Today industrialization is synonymous with robotics and AI adoption. AI is at the heart of industries’ increased productivity and enhanced performance and the evolution of Industry 4.0. AI and robotics are considered essential for manufacturing industries as they help in diverse ways, including Automatic Control; Damage Control and Quick Maintenance; and Demand-based production. Major companies such as Bosch, Intel, Microsoft, General Electric, Siemens, etc., use this technology differently. For example, the Bosch Centre for Artificial Intelligence, established in 2017, is working on the development of six areas using core AI technology: AI-based Dynamics Modeling; Rich explainable Deep learning; Large-scale AI and Deep learning; Environment understanding and Decision making; Control Optimization through Reinforcement learning; and Dynamic Multi-agent Planning.

Mark Maybury believes that contrary to the conventional view that robots rob jobs, they increase the demand for people. Quoting McKinsey’s 2017 report evidencing that technology has created large employment and sector shifts but also creates new jobs, Mark referred to the data of how personal computers created more than 19263 thousand jobs while destroying more than 3508 thousand, with a net increase of 15755 thousand jobs. He also cites the Centre for Economic Policy Research Report (2019). The data demonstrate that firms that adopted robots between 1990 and 1998 (“robot adopters”) increased the number of jobs by more than 50% between 1998 and 2016, while firms that did not adopt robots (“non-adopters”) reduced the number of jobs by more than 20% over the same period. Graetz and Michaels (2018) find that robot densification increases total factor productivity and wages, brings down output prices, and has no significant relationship between the increased use of industrial robots and overall employment.

According to Mark, the projections for 2028 are that we will probably have about two and a half million unfilled jobs in manufacturing. That is about a 2.5 trillion loss of economic value. So there is a huge risk because we do not have enough people. What is the answer? The answer is automation. The answer is AI. I want robotics, not because I want to replace all the people, but I want to upskill the people, says Mark.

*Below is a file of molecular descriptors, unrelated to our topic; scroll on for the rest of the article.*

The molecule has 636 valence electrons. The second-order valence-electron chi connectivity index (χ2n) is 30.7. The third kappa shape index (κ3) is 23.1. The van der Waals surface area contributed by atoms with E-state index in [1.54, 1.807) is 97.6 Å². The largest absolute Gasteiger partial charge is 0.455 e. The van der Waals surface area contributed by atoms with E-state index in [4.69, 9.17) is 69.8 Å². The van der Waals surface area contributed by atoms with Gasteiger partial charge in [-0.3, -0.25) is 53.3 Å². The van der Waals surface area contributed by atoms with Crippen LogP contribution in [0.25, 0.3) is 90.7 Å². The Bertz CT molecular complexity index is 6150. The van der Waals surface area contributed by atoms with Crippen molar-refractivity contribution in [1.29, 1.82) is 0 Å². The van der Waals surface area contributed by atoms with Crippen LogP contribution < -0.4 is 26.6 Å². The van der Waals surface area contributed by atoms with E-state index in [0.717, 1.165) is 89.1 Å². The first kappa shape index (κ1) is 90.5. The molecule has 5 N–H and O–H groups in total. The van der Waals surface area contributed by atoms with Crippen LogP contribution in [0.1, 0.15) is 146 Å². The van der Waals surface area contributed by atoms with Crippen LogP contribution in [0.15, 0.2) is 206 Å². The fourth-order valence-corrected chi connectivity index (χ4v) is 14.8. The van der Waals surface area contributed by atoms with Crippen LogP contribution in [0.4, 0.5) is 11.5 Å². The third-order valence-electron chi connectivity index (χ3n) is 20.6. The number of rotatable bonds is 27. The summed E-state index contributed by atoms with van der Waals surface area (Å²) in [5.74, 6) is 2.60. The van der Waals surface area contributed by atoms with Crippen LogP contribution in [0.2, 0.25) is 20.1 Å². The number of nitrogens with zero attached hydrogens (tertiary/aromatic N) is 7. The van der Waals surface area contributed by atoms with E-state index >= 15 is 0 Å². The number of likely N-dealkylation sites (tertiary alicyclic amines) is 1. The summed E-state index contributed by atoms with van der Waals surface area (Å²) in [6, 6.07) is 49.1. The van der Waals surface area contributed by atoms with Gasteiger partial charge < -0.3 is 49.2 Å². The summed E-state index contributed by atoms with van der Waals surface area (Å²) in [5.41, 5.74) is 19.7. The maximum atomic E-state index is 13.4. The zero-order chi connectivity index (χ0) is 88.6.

AI in Healthcare

The enormous datasets in healthcare environments are being put to work, leading to AI and machine learning methods to help improve healthcare. Along with the rise of data availability (from patient records to genome sequencing), the potential of AI in healthcare and life sciences has been rising through R&D in academia and industry. Several types of AI are already being deployed—from diagnosis, treatment recommendations, and surgical assistance. Three critical areas of AI applications are AI-led drug discovery, clinical trials, and patient care. Medical AI companies develop systems that assist patients at every level. Patients’ medical data is also analyzed, offering insights to help improve quality of life. Stevens (2022) traces the trajectory of expert systems beginning with a collaboration between Edward Feigenbaum and the geneticist Joshua Lederberg, Nobel Laureate in Medicine, with which AI became deeply connected to the life sciences. The computer systems and software that Feigenbaum’s lab helped to develop played an essential role in establishing the possibility of these kinds of work. As Cindy Gorden says, AI in healthcare is making our world healthier by modernizing risk stratification, medication adherence (behavior) analytics/predictions, disease propensity predictive analytics, intelligent medicine dispensing, and others, including surgical robots and cobots.

Mark Maybury, SBD’s first Chief Technology Officer, discusses the humungous potential of commercializing AI in healthcare. SBD built an extensive pipeline of ecosystems and invested in corporate venture capital in companies that would potentially realize new, innovative solutions. He cites the example of Foresite, which provides patient care and eldercare consisting of the actual sensors and makes use of a variety of inputs, including depth-sensor technology, under-mattress pads, and motion detectors to continually capture a range of information, such as respiratory rate, bed restlessness, gait, motion, and activity. For example, based on gait analysis, the platform could predict whether someone is going to trip or fall over in a period of time. While preserving privacy, we want to encourage people to live safely at home, said Mark.

Extreme/Radical Innovation

In her book titled Extreme Innovation:3 Superpowers for Purpose and Profit, Sandy Carter identifies “speed, intelligence, and synergy” as the three best practices for extreme innovation to drive profit and purpose.